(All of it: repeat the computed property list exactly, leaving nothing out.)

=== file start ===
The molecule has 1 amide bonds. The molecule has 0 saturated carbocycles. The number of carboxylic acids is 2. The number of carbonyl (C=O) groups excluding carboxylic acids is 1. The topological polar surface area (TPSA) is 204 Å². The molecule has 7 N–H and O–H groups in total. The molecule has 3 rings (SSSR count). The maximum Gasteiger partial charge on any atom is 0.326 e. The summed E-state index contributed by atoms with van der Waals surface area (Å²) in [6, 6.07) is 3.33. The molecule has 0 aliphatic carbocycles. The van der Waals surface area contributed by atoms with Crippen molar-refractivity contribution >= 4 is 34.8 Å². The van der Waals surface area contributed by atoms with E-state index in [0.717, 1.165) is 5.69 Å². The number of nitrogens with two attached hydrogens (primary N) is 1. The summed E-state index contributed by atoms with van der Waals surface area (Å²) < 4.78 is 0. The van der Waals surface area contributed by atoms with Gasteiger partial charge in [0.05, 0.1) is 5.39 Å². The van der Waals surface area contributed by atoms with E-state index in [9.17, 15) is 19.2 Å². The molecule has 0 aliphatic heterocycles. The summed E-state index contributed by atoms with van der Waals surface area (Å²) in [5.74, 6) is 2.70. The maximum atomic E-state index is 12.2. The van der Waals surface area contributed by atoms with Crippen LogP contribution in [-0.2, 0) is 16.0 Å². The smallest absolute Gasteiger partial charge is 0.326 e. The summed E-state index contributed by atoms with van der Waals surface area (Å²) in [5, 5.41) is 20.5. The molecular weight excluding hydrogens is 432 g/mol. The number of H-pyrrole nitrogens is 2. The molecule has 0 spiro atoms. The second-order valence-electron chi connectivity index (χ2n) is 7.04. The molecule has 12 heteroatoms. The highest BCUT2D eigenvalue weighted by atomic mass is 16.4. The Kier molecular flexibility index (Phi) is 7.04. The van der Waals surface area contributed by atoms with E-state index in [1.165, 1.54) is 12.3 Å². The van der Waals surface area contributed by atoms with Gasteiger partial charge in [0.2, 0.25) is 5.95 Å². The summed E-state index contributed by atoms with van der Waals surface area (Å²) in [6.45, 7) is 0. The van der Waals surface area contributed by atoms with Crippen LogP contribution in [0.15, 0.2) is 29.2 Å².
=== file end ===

The molecule has 1 amide bonds. The molecule has 0 saturated carbocycles. The number of carboxylic acids is 2. The number of carbonyl (C=O) groups excluding carboxylic acids is 1. The topological polar surface area (TPSA) is 204 Å². The molecule has 7 N–H and O–H groups in total. The molecule has 3 rings (SSSR count). The maximum Gasteiger partial charge on any atom is 0.326 e. The summed E-state index contributed by atoms with van der Waals surface area (Å²) in [6, 6.07) is 3.33. The molecule has 0 aliphatic carbocycles. The van der Waals surface area contributed by atoms with Crippen molar-refractivity contribution >= 4 is 34.8 Å². The van der Waals surface area contributed by atoms with E-state index in [0.717, 1.165) is 5.69 Å². The number of nitrogens with two attached hydrogens (primary N) is 1. The summed E-state index contributed by atoms with van der Waals surface area (Å²) < 4.78 is 0. The van der Waals surface area contributed by atoms with Gasteiger partial charge in [0.05, 0.1) is 5.39 Å². The van der Waals surface area contributed by atoms with E-state index in [9.17, 15) is 19.2 Å². The molecule has 0 aliphatic heterocycles. The summed E-state index contributed by atoms with van der Waals surface area (Å²) in [5.74, 6) is 2.70. The maximum atomic E-state index is 12.2. The van der Waals surface area contributed by atoms with Crippen LogP contribution in [-0.2, 0) is 16.0 Å². The smallest absolute Gasteiger partial charge is 0.326 e. The summed E-state index contributed by atoms with van der Waals surface area (Å²) in [5, 5.41) is 20.5. The molecular weight excluding hydrogens is 432 g/mol. The number of H-pyrrole nitrogens is 2. The molecule has 0 spiro atoms. The second-order valence-electron chi connectivity index (χ2n) is 7.04. The molecule has 12 heteroatoms. The highest BCUT2D eigenvalue weighted by atomic mass is 16.4. The Kier molecular flexibility index (Phi) is 7.04. The van der Waals surface area contributed by atoms with E-state index in [1.165, 1.54) is 12.3 Å². The van der Waals surface area contributed by atoms with Gasteiger partial charge in [0.2, 0.25) is 5.95 Å². The summed E-state index contributed by atoms with van der Waals surface area (Å²) in [6.45, 7) is 0. The van der Waals surface area contributed by atoms with Crippen LogP contribution in [0.15, 0.2) is 29.2 Å².